Many families request sex selection for family balancing, selecting an embryo that is the opposite sex of one or more of their existing children. The goal is for gender variety in a family, and is frequently motivated by the female partner, and thus is not inherently sexist, as it may be motivated by the desire to rear children of both genders.
In US there is no legislation preventing PGD for sex selection, despite guidelines against it, and it is apparently being performed upon parental request at many clinics.
In 36 countries there is legislation against sex selection using ART, including 25 European countries. ESHRE (European society of human reproduction and embryology) recently revisited the debate about social sexing , and divergent views about the current ban were described, which may allow for reevaluation of the current legislation in these countries. This may allow greater use of sex selection in various circumstances that take account of societal concerns about the impact of its practice.
Israel has a unique approach to the question. Israel is known for its high rates of IVF with the highest rates of intervention per capita in the world . PGD is regulated by the Ministry of Health, since 2005, based not on legislation, but mandated by directive, and sex selection for non medical reasons is basically prohibited. Exceptions can be made in rare cases, after written permission is granted by the committee, appointed by the director general of the Ministry of Health and composed of seven members, including a psychologist, physicians in Ob/Gyn AND genetics, a medical ethicist, social worker, lawyer, and clergyman.
Couples and single women can apply if they feel there would be significant damage to the family member’s mental health if the procedure was not done. The applicants should be married and have four joint children of same sex and none of other. They must undergo genetic counseling about the PGD process, and give written consent. The applicants must understand if embryos of the non-selected sex remain, no additional IVF cycles can be done until all remaining embryos are used by the couple. In addition, specific and “idiosyncratic” religious reasons were considered, as in cases of priestly Jewish families, requiring a sperm donor, where a son who is not of genetic lineage could not publicly bless the congregation, and thus girls would be preferred .
Also included in the application was whether IVF was necessary to achieve a pregnancy in any event. The procedure was not funded by the government, unlike the liberal IVF coverage for infertility in Israel.
Pessach et al. reviewed all the 411 applications received during the first seven years of the committee’s activities.
Their careful analysis included demographics, reasons for requesting PGD sex selection, fertility treatments, preferred sex, and psychological assessment once application was considered, in order to assess the risk to the couple if the procedure was denied. Their findings were that a majority of the couples applying and approved met the primary criterion of having four joint children of one sex. Most of the applicants requested male children (100% of Arab families, 2/3 of Jewish applicants), and the primary reason for request was parent’s intense emotional desire. In 78.4% of the applications IVF or other fertility treatments were not necessary to achieve pregnancy.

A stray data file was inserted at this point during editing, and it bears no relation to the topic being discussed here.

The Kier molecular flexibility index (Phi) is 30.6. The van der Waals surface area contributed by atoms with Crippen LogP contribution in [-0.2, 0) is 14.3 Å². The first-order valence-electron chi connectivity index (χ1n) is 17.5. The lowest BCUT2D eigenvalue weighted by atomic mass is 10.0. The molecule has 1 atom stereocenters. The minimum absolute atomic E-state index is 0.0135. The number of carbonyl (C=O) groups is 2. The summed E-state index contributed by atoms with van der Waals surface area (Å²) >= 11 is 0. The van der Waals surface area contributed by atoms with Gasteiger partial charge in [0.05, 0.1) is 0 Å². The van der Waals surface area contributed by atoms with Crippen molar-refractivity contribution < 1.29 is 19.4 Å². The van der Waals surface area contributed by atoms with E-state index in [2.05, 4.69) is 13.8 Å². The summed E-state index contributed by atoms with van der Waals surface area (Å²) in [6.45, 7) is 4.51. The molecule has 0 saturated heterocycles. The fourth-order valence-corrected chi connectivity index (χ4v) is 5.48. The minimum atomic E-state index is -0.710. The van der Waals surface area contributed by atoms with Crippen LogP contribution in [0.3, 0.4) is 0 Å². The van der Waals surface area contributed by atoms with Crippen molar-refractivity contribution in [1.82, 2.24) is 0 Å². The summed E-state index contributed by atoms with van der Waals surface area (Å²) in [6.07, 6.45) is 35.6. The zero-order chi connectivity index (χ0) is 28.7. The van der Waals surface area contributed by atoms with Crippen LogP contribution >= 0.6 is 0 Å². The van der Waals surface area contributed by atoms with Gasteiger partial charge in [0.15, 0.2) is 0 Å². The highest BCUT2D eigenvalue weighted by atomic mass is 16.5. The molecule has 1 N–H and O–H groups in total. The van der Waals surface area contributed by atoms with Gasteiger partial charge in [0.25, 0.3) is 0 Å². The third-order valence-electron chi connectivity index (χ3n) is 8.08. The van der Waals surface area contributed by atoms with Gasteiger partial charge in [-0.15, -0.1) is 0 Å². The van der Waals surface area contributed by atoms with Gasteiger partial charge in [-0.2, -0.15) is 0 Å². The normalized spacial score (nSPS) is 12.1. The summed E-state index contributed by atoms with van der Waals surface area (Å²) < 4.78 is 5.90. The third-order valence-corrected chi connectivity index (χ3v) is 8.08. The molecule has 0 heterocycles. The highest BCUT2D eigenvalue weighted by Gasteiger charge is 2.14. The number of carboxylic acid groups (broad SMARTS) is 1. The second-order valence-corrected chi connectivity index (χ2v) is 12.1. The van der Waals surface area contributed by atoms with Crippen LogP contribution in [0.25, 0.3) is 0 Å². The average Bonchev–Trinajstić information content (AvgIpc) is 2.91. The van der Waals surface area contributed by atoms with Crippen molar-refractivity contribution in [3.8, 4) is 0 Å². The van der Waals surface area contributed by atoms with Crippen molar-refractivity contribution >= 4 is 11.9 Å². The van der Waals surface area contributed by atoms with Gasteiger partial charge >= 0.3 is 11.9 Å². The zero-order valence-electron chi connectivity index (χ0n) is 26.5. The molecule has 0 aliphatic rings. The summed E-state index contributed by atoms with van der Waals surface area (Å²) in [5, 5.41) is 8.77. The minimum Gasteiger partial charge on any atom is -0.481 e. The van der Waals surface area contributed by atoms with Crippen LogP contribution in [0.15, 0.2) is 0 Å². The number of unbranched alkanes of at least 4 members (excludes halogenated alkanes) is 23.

This unique Israeli policy, which presupposes a general negative attitude towards non medical PGD, attempts to provide a solution in rare cases. There is particular attention to the psychological well being of the family, while minimizing many of the ethical and social concerns of nonmedical PGD.
Family balancing of >4 of one sex, understanding the risks of the procedures, and limiting the number of embryos that may be discarded due to gender, all take into account many of the concerns described above. This limits the number of non medical PGD procedures performed, while still allowing some families meeting criteria to achieve their intense desire.
Many of these principles can be used to resolve this issue in other countries, and adopted to their particular culture.
Psychological and relational factors should be taken into account, as in the Israeli model.
In the Israeli model, greater leniency was shown with couples requiring infertility treatments anyway, and surveys in US have shown that in cases where couples need to undergo PGD or IVF anyway, more will request PGD for sex selection. The criteria of proportionality seems to be met more readily in the cases where IVF or ICSI needs to be performed for infertility . This is not universal, as in Germany 90% of respondents in surveys, would not use PGD for sex selection for non medical reasons.
As preimplantation genetic screening in IVF for infertility becomes more routine, and the sex of fetus may be known, it will be harder to restrict non-medical sex selection and important to study its impact. Similarly, with the availability of NIFT done early in gestation, which is less regulated, it will be imperative to monitor its effect on sex ratios in all countries.
The authors are to be lauded for a careful and insightful analysis of an approach to non-medical sex selection by PGD, which can serve as a template for others.
Dr. Gila Leiter is an Associate Clinical Professor at Icahn School of Medicine at Mount Sinai, Department of Obstetrics, Gynecology, and Reproductive Sciences in New York.
She is an attending physician at Mount Sinai Hospital, and a member of the Administrative Executive Committee, and Secretary of the Medical Board at Mount Sinai Hospital. She has lectured extensively on issues of reproductive health ethics.